Lawhead, William F., The Philosophical Journey: An Interactive Approach, Second Edition. McGraw-Hill, 2003.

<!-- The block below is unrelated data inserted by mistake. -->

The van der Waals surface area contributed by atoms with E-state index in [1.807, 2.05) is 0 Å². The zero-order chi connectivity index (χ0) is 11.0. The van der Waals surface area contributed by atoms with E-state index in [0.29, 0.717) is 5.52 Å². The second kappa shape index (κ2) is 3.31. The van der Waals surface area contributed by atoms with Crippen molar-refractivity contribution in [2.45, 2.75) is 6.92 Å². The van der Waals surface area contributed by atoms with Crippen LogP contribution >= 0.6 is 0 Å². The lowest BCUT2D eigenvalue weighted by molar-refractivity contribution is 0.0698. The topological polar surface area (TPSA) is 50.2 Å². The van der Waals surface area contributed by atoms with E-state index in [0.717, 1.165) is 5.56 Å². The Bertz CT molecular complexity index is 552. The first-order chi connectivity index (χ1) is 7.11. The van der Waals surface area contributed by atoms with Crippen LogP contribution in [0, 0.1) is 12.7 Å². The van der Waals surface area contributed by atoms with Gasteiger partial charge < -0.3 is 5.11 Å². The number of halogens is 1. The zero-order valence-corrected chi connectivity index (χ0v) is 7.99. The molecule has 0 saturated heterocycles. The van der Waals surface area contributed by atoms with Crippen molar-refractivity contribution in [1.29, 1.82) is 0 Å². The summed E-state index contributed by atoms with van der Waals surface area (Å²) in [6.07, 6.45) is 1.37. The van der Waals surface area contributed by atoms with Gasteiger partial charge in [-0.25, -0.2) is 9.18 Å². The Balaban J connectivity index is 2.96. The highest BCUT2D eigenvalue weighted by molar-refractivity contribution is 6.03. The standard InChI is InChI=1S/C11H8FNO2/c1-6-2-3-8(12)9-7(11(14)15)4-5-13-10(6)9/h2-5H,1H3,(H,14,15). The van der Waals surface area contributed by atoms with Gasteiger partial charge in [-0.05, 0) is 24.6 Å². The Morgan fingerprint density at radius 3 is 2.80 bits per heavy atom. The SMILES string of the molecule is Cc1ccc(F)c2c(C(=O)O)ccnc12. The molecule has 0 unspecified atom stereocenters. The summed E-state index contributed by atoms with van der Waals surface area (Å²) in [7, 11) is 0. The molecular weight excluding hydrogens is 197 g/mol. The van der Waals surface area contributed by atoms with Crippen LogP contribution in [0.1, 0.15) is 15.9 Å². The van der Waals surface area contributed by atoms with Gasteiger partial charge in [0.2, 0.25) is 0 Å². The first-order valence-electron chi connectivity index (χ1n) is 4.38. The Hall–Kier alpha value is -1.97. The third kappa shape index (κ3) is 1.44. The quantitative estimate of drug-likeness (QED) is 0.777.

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Another difference between these two philosophies is the belief in an essence behind objects. Basically, the idea of an essence or a form behind all objects was believed in each and every philosophy from Plato all the way up to Descartes. Empiricism was the first philosophy that contested this belief. Empiricism argues that any and all essence is derived from experience. Hume, being the radical empiricist that he is, rejects the essence and forms behind things. Locke also denies the existence of essences and forms, yet on a lower magnitude than that of Hume. Instead, empiricism employs the bundle theory. What this theory states is that an object is a bundle of physical characteristics, lacking an essence or a form of any kind. This is really where Hume's strict empiricist nature truly comes to light. One of the conclusions he reaches is that science and all things relating to science can be disproved. According to the bundle theory, an object is a mass of physical characteristics. Gravity, for example, is not a physical, tangible object. Since the bundle theory suggests that objects are made up of purely physical characteristics, there is no way that gravity could exist, or be real at all for that matter. Interestingly enough, science has been disproved by the logic Hume uses. This is arguably a statement